If Everyone Had Voted, Would Bubba and Dubya Have Won?


  • AUTHORS' NOTE: An earlier version of this paper was presented at the 2006 Annual Meeting of the American Political Science Association, Philadelphia, as part of a panel honoring Ray Wolfinger. The superb research assistance of Jocelyn Kiley is gratefully acknowledged. We also thank Eric Lawrence for useful comments and suggestions.

John Sides is Assistant Professor of Political Science at George Washington University.

Eric Schickler is Professor of Political Science at the University of California, Berkeley.

Jack Citrin is the Heller Professor of Political Science and Director of the Institute of Governmental Studies at the University of California, Berkeley.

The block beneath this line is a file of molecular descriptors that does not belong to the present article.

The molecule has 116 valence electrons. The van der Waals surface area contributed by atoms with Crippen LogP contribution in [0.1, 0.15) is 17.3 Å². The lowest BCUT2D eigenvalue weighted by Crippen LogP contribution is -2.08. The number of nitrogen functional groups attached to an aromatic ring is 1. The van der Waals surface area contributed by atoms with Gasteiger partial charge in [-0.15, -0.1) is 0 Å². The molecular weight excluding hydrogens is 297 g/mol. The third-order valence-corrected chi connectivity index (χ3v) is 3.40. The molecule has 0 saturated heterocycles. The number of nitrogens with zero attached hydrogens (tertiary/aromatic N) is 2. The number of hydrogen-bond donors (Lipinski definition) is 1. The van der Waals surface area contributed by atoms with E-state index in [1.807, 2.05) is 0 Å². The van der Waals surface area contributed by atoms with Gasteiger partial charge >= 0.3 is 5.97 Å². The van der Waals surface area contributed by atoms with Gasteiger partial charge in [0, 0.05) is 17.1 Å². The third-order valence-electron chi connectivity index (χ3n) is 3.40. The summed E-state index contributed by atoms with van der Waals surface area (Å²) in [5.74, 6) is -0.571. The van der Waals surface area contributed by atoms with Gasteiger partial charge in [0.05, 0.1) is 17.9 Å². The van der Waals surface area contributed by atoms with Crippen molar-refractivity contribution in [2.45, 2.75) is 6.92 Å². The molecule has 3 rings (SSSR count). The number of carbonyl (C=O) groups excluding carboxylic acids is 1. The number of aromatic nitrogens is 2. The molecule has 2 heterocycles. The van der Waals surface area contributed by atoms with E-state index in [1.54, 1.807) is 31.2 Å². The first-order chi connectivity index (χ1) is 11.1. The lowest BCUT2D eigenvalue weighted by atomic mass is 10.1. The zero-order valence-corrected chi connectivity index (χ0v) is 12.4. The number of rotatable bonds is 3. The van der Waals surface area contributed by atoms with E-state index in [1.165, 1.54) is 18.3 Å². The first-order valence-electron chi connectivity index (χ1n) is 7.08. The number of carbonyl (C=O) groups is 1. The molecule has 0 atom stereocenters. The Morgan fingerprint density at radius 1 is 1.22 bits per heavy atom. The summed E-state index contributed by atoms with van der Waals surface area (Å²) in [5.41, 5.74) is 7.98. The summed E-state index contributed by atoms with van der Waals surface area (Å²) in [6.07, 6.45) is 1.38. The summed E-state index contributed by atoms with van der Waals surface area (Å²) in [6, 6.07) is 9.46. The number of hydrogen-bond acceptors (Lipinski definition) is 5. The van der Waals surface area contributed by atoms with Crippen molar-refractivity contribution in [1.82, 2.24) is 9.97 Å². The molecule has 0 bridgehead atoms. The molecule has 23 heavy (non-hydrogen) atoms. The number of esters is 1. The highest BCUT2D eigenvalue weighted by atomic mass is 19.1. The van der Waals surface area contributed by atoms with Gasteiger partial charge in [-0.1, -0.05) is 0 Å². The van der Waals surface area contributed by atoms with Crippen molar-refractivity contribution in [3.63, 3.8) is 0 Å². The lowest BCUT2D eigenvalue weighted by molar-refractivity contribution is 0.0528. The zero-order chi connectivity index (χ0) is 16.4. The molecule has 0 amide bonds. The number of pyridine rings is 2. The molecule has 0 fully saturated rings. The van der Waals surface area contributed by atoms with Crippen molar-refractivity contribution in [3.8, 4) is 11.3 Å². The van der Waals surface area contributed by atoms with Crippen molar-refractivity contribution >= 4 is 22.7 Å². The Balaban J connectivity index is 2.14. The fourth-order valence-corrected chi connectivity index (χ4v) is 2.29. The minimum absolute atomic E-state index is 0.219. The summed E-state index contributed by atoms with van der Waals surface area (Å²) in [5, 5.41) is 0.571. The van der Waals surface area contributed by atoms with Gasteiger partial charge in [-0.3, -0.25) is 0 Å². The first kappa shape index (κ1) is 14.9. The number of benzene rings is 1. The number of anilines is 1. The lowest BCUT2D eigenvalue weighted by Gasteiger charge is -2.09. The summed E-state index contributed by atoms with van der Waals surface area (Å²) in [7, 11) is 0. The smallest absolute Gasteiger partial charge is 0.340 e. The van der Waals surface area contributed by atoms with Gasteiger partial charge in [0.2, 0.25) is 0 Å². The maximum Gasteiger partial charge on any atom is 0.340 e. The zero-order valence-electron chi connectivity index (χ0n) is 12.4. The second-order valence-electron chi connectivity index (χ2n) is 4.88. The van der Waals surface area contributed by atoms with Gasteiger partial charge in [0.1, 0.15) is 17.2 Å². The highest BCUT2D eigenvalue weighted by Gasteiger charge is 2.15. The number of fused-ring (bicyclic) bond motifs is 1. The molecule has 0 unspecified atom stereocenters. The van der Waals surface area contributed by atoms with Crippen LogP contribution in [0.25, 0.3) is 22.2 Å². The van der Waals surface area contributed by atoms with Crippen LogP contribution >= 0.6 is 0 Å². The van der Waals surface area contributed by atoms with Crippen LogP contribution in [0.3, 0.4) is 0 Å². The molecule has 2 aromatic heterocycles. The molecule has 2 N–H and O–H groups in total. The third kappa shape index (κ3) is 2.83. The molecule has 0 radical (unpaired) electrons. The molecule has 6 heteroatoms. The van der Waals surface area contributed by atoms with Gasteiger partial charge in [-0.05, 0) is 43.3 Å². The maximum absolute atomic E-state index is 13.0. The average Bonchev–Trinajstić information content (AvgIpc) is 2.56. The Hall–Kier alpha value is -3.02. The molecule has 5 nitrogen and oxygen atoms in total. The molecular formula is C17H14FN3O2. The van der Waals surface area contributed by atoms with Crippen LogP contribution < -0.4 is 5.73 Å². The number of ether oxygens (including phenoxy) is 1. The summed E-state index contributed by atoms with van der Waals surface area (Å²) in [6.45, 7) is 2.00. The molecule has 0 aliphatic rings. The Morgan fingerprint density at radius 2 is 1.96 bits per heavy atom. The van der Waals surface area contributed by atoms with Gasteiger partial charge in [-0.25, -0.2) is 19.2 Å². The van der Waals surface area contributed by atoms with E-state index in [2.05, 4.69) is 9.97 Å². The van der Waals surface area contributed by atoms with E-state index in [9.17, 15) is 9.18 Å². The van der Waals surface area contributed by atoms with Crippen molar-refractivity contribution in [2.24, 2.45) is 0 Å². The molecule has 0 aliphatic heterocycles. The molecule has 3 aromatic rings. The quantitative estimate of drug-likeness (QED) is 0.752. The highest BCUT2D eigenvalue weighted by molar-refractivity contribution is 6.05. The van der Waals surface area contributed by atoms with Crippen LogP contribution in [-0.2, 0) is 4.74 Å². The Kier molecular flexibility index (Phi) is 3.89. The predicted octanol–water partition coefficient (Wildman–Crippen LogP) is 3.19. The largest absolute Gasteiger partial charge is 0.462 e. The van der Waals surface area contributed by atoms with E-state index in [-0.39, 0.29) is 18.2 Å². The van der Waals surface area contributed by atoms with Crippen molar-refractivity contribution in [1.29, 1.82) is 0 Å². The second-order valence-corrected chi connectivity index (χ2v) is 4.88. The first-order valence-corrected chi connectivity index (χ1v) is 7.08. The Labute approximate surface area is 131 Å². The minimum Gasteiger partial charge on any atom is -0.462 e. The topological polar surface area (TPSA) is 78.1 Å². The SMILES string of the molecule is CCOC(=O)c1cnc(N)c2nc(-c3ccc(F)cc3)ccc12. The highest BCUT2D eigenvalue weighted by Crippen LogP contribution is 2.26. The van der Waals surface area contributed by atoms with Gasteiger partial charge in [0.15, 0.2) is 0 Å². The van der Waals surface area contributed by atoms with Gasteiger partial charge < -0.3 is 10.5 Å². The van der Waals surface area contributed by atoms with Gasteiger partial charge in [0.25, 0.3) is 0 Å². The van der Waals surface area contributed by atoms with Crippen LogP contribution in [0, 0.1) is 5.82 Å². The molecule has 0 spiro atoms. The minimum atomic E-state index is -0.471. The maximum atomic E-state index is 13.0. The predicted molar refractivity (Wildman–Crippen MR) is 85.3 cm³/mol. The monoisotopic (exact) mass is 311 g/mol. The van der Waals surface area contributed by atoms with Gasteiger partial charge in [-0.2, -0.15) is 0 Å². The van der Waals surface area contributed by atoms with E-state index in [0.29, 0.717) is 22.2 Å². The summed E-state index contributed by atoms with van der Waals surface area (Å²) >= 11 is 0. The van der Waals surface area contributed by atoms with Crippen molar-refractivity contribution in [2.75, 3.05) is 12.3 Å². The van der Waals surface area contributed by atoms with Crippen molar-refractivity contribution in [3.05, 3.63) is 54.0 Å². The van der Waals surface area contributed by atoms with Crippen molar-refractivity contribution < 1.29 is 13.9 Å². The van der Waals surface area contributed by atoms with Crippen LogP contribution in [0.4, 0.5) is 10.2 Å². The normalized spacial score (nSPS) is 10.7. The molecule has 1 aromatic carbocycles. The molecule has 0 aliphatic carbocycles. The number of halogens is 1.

Adapting and refining the approach used in earlier work on Senate elections, we simulate the impact of universal turnout on each presidential election from 1992 to 2004 and find little evidence that increased turnout would systematically transform partisan competition or policy outcomes. A state-level analysis of exit polls and the Current Population Survey reveals considerable variability in the gap separating voters and nonvoters. In most cases, nonvoters are just slightly more Democratic than voters. However, a handful of states, such as Texas, consistently feature a large “partisan differential,” in which nonvoters come disproportionately from demographic groups that are more Democratic than voters. We find that universal turnout may well have tipped an extremely close election—such as that of 2000 or even 2004—into the Democratic column. But the partisan differential is generally small enough that universal turnout would only change the outcome of an already close contest rather than leading to a wholesale transformation of competitive dynamics.